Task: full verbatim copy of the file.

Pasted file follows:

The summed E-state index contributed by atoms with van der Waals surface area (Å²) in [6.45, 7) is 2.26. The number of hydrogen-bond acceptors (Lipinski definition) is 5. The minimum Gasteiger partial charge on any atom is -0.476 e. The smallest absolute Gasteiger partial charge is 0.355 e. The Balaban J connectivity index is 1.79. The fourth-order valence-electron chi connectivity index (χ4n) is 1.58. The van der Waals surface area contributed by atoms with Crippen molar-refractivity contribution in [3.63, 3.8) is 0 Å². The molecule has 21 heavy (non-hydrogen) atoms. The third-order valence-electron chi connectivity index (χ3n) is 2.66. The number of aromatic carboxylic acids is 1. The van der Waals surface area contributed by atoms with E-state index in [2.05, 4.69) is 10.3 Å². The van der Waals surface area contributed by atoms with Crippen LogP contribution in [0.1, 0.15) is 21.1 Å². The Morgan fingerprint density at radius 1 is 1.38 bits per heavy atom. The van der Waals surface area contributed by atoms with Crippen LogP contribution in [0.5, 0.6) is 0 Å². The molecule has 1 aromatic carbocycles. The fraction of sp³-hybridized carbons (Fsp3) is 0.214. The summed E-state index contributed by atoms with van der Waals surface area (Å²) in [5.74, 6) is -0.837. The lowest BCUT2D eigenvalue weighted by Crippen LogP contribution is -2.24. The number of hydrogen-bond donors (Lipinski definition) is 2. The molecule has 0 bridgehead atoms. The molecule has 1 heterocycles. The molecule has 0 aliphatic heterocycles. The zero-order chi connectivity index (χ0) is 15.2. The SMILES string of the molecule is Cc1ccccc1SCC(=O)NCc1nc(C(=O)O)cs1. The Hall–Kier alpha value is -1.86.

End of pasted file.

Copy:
The summed E-state index contributed by atoms with van der Waals surface area (Å²) in [6.45, 7) is 2.26. The number of hydrogen-bond acceptors (Lipinski definition) is 5. The minimum Gasteiger partial charge on any atom is -0.476 e. The smallest absolute Gasteiger partial charge is 0.355 e. The Balaban J connectivity index is 1.79. The fourth-order valence-electron chi connectivity index (χ4n) is 1.58. The van der Waals surface area contributed by atoms with Crippen molar-refractivity contribution in [3.63, 3.8) is 0 Å². The molecule has 21 heavy (non-hydrogen) atoms. The third-order valence-electron chi connectivity index (χ3n) is 2.66. The number of aromatic carboxylic acids is 1. The van der Waals surface area contributed by atoms with E-state index in [2.05, 4.69) is 10.3 Å². The van der Waals surface area contributed by atoms with Crippen LogP contribution in [0.1, 0.15) is 21.1 Å². The Morgan fingerprint density at radius 1 is 1.38 bits per heavy atom. The van der Waals surface area contributed by atoms with Crippen LogP contribution in [0.5, 0.6) is 0 Å². The molecule has 1 aromatic carbocycles. The fraction of sp³-hybridized carbons (Fsp3) is 0.214. The summed E-state index contributed by atoms with van der Waals surface area (Å²) in [5.74, 6) is -0.837. The lowest BCUT2D eigenvalue weighted by Crippen LogP contribution is -2.24. The number of hydrogen-bond donors (Lipinski definition) is 2. The molecule has 0 bridgehead atoms. The molecule has 1 heterocycles. The molecule has 0 aliphatic heterocycles. The zero-order chi connectivity index (χ0) is 15.2. The SMILES string of the molecule is Cc1ccccc1SCC(=O)NCc1nc(C(=O)O)cs1. The Hall–Kier alpha value is -1.86.